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This is a follow-up question for A recursive_transform for std::vector with various return type and A recursive_transform for std::array with various return type. Based on these discussion about the recursive things, the another idea comes up in my mind that trying to implement a print function for arbitrary nested iterable things. Normally, the multiple for loops may be used for printing nested iterables. Maybe like this one.

std::vector<double> testVector1;
testVector1.push_back(1);
testVector1.push_back(20);
testVector1.push_back(-100);

decltype(testVector1) testVector2;
testVector2.push_back(10);
testVector2.push_back(90);
testVector2.push_back(-30);

std::vector<decltype(testVector1)> testVector3;
testVector3.push_back(testVector1);
testVector3.push_back(testVector2);

for (auto& outer_element : testVector3)
{
    for (auto& inner_element : outer_element)
    {
        std::cout << inner_element << std::endl;
    }
}

However, the multiple nested for loop shows up when it comes to the case like std::vector<std::vector<std::vector<std::vector<...>>>>.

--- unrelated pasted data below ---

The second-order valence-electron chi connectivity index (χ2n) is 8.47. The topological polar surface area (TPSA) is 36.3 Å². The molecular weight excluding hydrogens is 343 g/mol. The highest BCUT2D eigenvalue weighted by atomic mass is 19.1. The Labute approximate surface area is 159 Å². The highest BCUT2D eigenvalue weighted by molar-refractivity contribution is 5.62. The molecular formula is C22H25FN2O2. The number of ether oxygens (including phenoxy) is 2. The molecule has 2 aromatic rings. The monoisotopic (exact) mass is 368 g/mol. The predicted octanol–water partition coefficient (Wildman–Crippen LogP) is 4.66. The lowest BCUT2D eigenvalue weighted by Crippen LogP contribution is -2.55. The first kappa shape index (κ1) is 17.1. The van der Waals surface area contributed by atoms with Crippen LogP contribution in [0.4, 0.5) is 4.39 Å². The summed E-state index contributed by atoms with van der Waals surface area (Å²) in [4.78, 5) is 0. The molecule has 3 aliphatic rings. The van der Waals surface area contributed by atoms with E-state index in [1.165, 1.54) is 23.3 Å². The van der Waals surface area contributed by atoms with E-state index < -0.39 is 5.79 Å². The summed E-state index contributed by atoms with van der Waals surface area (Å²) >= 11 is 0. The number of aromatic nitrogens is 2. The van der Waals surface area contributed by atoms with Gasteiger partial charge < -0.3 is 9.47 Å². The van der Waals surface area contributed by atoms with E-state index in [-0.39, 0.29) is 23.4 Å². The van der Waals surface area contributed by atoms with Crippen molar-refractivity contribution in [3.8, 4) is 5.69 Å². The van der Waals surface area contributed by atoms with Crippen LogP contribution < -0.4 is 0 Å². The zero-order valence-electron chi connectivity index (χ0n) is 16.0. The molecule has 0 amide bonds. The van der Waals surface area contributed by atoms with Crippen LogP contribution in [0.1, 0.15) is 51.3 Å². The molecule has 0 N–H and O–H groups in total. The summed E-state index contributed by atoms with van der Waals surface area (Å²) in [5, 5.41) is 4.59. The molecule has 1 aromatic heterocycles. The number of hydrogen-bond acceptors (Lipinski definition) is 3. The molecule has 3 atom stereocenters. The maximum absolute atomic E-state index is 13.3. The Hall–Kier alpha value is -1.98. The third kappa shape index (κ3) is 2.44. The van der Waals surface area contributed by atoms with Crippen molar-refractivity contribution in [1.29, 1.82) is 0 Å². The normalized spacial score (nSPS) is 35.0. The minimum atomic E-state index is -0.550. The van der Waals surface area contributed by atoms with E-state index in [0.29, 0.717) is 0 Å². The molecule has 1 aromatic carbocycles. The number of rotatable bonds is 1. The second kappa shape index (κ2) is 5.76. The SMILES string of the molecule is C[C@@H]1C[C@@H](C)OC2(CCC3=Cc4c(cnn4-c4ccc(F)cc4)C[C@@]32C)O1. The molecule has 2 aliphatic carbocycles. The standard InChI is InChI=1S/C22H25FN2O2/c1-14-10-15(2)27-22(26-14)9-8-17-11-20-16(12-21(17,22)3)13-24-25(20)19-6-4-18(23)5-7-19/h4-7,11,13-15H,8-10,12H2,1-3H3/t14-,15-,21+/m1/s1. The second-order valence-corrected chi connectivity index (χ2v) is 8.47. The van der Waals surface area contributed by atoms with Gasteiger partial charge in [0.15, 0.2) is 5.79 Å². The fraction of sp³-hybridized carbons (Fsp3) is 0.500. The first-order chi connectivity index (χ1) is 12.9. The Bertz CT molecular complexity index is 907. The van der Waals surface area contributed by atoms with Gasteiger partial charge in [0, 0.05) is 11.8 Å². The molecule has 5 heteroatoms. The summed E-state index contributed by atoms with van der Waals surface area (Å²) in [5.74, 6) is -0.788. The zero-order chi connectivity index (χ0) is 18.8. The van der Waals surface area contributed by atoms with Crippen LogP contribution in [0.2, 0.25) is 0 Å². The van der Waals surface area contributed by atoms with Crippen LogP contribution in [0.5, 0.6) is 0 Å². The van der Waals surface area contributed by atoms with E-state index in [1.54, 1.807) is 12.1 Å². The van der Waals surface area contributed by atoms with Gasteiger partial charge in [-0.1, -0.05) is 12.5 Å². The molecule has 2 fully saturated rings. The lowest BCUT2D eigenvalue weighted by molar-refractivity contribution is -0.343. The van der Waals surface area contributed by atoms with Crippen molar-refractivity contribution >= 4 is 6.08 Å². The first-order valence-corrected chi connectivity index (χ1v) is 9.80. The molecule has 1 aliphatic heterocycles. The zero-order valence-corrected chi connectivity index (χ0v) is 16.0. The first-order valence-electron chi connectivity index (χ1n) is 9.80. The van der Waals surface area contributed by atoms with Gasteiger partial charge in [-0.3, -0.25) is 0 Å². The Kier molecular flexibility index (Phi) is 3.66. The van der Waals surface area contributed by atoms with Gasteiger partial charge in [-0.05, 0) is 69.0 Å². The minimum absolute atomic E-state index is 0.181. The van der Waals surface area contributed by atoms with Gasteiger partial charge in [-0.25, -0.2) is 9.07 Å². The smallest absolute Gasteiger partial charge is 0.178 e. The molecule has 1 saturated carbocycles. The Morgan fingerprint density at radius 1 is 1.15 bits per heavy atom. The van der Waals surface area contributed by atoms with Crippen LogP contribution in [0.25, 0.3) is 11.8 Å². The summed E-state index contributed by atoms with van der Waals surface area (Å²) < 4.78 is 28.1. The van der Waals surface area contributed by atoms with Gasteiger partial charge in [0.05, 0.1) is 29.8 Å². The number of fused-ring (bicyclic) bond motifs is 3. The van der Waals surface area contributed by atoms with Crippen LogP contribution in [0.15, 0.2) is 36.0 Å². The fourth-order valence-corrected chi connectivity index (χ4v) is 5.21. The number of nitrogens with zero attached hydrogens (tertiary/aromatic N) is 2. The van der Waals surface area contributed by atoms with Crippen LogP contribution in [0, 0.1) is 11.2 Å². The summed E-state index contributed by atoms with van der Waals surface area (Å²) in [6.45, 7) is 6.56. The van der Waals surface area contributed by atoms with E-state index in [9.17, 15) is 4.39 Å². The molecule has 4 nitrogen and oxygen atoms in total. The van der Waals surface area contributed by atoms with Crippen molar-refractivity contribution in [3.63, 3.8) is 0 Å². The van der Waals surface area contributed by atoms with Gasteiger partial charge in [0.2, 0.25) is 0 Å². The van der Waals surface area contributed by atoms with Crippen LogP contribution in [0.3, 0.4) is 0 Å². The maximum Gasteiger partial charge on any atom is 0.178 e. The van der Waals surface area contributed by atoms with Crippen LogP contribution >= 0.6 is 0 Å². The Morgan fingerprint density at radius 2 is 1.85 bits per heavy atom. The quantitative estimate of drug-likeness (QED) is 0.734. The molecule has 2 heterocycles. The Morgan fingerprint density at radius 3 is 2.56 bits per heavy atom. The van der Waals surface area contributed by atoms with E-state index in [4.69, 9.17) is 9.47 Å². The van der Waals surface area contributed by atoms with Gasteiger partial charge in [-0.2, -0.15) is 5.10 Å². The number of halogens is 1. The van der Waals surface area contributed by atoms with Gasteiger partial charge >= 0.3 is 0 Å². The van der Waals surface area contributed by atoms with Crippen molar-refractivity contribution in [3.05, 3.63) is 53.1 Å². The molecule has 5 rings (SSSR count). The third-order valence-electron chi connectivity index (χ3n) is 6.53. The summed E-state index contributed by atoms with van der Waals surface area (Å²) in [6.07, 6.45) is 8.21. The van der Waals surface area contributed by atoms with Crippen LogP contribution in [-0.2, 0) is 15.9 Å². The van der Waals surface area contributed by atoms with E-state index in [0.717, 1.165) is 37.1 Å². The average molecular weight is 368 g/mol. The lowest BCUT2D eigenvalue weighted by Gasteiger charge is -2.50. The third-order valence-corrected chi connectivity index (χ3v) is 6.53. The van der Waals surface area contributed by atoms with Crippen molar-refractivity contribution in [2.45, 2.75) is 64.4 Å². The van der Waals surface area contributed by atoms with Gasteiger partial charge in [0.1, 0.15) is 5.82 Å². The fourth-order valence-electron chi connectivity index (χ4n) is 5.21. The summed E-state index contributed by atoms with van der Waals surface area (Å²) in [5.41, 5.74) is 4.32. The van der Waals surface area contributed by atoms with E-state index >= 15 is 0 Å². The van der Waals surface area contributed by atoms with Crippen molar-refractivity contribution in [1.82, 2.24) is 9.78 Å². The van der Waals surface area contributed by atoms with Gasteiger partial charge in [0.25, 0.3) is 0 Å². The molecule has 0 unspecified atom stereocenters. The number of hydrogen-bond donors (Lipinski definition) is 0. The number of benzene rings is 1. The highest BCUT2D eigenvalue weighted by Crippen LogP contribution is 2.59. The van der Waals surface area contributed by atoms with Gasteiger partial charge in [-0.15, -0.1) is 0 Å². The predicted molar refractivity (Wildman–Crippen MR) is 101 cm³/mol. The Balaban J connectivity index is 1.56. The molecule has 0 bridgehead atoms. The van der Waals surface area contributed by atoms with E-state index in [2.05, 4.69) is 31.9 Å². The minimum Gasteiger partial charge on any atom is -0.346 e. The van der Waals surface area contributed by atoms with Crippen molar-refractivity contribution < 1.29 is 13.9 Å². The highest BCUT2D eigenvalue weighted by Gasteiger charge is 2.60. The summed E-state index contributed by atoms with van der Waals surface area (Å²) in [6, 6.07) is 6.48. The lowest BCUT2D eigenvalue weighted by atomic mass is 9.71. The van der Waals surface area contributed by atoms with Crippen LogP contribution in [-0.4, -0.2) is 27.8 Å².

If the structure similar to recursive_transform is used in this task, that's the recursive_print function here.

template<typename T>
concept is_iterable = requires(T x)
{
    *std::begin(x);
    std::end(x);
};

template<typename T>
concept is_elements_iterable = requires(T x)
{
    std::begin(x)->begin();
    std::end(x)->end();
};

template<class T> requires is_iterable<T>
T recursive_print(const T& input, const int level = 0)
{
    T output = input;
    std::cout << std::string(level, ' ') << "Level " << level << ":" << std::endl;
    std::transform(input.cbegin(), input.cend(), output.begin(), 
        [level](auto& x)
        {
            std::cout << std::string(level, ' ') << x << std::endl;
            return x;
        }
    );
    return output;
}

template<class T> requires is_iterable<T> && is_elements_iterable<T>
T recursive_print(const T& input, const int level = 0)
{
    T output = input;
    std::cout << std::string(level, ' ') << "Level " << level << ":" << std::endl;
    std::transform(input.cbegin(), input.cend(), output.begin(),
        [level](auto& element)
        {
            return recursive_print(element, level + 1);
        }
    );
    return output;
}

Here's a Godbolt link. The output of the example is as below. The nested level is also displaying with this recursive_print function.

Level 0:
 Level 1:
  Level 2:
  1
  20
  -100
  Level 2:
  10
  90
  -30
 Level 1:
  Level 2:
  1
  20
  -100
  Level 2:
  10
  90
  -30

All suggestions are welcome.

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